Houston-based Apache Corp.'s second quarter 2012 earnings took a hit from lower North American natural gas prices, offsetting the impact of record production for the quarter of 774,000 barrels of oil equivalent per day (boepd).
The company on Thursday reported second quarter 2012 earnings of $337 million, down from earnings of $1.24 billion for second quarter 2011, due to the impact of a $480 million non-cash, after-tax reduction in the carrying value of its oil and gas properties in Canada.
Apache reported that the commodity markets continued to be marked by volatility during the second quarter. The company received an average of $97.66 per barrel of oil, down from $106.31 per barrel in the prior-year period.
Apache benefited from higher prices realized on Dated Brent crude produced in the company's Australia, North Sea and Egypt operations, and on sweet crude in the Gulf of Mexico regions. Apache received these premium prices on approximately 73 percent of oil production, the company reported.
While North American gas price realizations fell 35 percent from the prior-year period to $3.17 per thousand cubic feet (Mcf), Apache's international regions saw prices rise 8 percent to $4.08/Mcf. International gas production rose 100 million cubic feet per day from the prior-year period and represented 37 percent of Apache's total gas volumes, Apache reported in a statement.
The record second-quarter production resulted from the company's accelerated drilling program, with increases in its Permian and Anadarko basin production. The company is on track to meet its long-term Permian production growth target of 13 percent per year, and is on target to meet its goal of growing by 24 percent per year through 2016 in the Anadarko.
"As we announced at our Investor Day presentation in June, Apache has assembled an inventory of 67,000 drillable locations in liquids-rich onshore U.S. plays, and now is the time to drill wells," said Apache Chairman and Chief Executive Officer G. Steven Farris in a statement.
Apache anticipates achieving its long-term global growth forecast of 6 to 9 percent in 2012 from 2011, net of 11,000 barrels per oil equivalent per day from Canadian and East Texas assets sold in the second half of last year.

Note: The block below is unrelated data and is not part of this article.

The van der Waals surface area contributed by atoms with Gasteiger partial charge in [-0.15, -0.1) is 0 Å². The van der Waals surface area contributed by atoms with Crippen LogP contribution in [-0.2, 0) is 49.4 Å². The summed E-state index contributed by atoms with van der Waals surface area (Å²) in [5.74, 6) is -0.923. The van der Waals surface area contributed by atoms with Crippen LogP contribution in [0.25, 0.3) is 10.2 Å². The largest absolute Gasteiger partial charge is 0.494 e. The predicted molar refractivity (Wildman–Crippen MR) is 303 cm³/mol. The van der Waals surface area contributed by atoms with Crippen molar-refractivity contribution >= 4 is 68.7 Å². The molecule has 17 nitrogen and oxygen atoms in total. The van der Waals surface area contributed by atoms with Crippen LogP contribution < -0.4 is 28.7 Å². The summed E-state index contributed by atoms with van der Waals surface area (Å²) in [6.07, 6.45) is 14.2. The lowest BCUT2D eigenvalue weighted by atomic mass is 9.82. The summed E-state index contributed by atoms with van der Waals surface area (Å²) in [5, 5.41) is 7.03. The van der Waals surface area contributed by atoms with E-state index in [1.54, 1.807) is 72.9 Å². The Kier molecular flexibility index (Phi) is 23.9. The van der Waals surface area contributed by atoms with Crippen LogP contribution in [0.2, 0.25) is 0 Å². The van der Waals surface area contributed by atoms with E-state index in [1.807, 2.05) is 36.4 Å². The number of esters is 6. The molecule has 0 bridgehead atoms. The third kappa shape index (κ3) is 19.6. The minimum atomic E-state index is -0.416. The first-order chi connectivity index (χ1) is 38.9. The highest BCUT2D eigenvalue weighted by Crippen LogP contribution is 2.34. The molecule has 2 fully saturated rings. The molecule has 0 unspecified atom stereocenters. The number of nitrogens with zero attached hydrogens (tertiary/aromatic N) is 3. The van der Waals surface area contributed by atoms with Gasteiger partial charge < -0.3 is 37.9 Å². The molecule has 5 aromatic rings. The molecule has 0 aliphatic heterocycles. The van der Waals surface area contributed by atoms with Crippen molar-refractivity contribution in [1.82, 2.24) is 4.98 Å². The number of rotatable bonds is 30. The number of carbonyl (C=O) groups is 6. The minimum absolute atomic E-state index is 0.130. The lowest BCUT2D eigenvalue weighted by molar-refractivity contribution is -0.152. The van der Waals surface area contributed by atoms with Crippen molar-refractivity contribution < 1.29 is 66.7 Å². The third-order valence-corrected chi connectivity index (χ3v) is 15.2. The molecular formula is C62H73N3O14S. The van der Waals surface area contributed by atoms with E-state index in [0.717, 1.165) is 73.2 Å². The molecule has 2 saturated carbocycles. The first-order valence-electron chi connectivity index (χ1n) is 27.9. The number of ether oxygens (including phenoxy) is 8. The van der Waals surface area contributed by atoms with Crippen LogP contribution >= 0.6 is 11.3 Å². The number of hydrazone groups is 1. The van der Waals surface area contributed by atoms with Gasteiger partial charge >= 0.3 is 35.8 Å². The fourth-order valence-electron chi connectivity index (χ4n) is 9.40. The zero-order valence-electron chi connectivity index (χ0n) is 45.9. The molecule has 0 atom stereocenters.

Bacchus, Beryl to Boost Production
The company also reported that it has brought a second successful horizontal well that has increased its Bacchus field production in the UK North Sea to 12,900 barrels of oil per day (bopd).
Apache reported flat production for its North Sea operations from the first quarter to the second quarter, but increased output from its Bacchus and Beryl field operations are expected to contribute significantly to its production growth in the second half of 2012.
The Bacchus West well, which penetrated Jurassic-aged Fulmar reservoir sandstones and logged 889 feet of net pay in three sections, is currently producing 8,500 bopd.
The first well, Bacchus South, began producing in May at approximately 6,000 bopd. Bacchus South currently is producing around 4,400 bopd.
Apache holds a 50 percent working interest in Bacchus, which is a subsea tieback to Apache's Forties Alpha platform.
The Rowan Gorilla VII (450' ILC) drilling rig will next appraise Apache's Aviat shallow water discovery following completion operations at Bacchus.
The company also is seeing its production growth in Australia with a new development well at the Pyrenees field offshore Western Australia. Production from the well commenced on July 14 and is currently at 11,000 bopd, including 3,135 barrels per day net to Apache.
Farris said Apache would have the first round of meetings with the Argentina government in late September to go over the company's business investment plans in the country for 2013.
Following those meetings, Apache will have an understanding of where it stands on its new investment plan under Argentina's new decree, which mandates the creation of an oil planning commission that will set national energy goals and have the power to review private company investment plans.
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